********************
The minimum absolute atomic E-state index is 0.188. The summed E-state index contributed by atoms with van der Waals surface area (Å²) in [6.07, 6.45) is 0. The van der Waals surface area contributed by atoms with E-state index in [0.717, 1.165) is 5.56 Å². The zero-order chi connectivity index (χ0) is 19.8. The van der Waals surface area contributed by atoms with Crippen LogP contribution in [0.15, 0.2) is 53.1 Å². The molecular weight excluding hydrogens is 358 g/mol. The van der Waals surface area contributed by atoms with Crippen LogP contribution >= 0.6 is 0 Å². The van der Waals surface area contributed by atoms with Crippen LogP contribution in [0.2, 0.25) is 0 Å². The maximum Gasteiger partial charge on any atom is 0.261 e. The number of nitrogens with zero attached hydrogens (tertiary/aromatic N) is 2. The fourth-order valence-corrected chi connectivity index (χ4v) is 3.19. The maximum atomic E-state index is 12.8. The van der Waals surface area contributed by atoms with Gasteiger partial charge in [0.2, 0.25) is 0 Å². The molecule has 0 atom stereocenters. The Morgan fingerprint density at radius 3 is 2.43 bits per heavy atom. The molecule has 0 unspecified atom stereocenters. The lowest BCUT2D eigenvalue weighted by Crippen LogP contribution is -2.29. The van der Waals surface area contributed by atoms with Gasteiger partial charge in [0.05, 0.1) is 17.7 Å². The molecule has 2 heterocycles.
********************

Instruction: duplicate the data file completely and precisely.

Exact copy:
The minimum absolute atomic E-state index is 0.188. The summed E-state index contributed by atoms with van der Waals surface area (Å²) in [6.07, 6.45) is 0. The van der Waals surface area contributed by atoms with E-state index in [0.717, 1.165) is 5.56 Å². The zero-order chi connectivity index (χ0) is 19.8. The van der Waals surface area contributed by atoms with Crippen LogP contribution in [0.15, 0.2) is 53.1 Å². The molecular weight excluding hydrogens is 358 g/mol. The van der Waals surface area contributed by atoms with Crippen LogP contribution >= 0.6 is 0 Å². The van der Waals surface area contributed by atoms with Crippen LogP contribution in [0.2, 0.25) is 0 Å². The maximum Gasteiger partial charge on any atom is 0.261 e. The number of nitrogens with zero attached hydrogens (tertiary/aromatic N) is 2. The fourth-order valence-corrected chi connectivity index (χ4v) is 3.19. The maximum atomic E-state index is 12.8. The van der Waals surface area contributed by atoms with Gasteiger partial charge in [0.2, 0.25) is 0 Å². The molecule has 0 atom stereocenters. The Morgan fingerprint density at radius 3 is 2.43 bits per heavy atom. The molecule has 0 unspecified atom stereocenters. The lowest BCUT2D eigenvalue weighted by Crippen LogP contribution is -2.29. The van der Waals surface area contributed by atoms with Gasteiger partial charge in [0.05, 0.1) is 17.7 Å². The molecule has 2 heterocycles.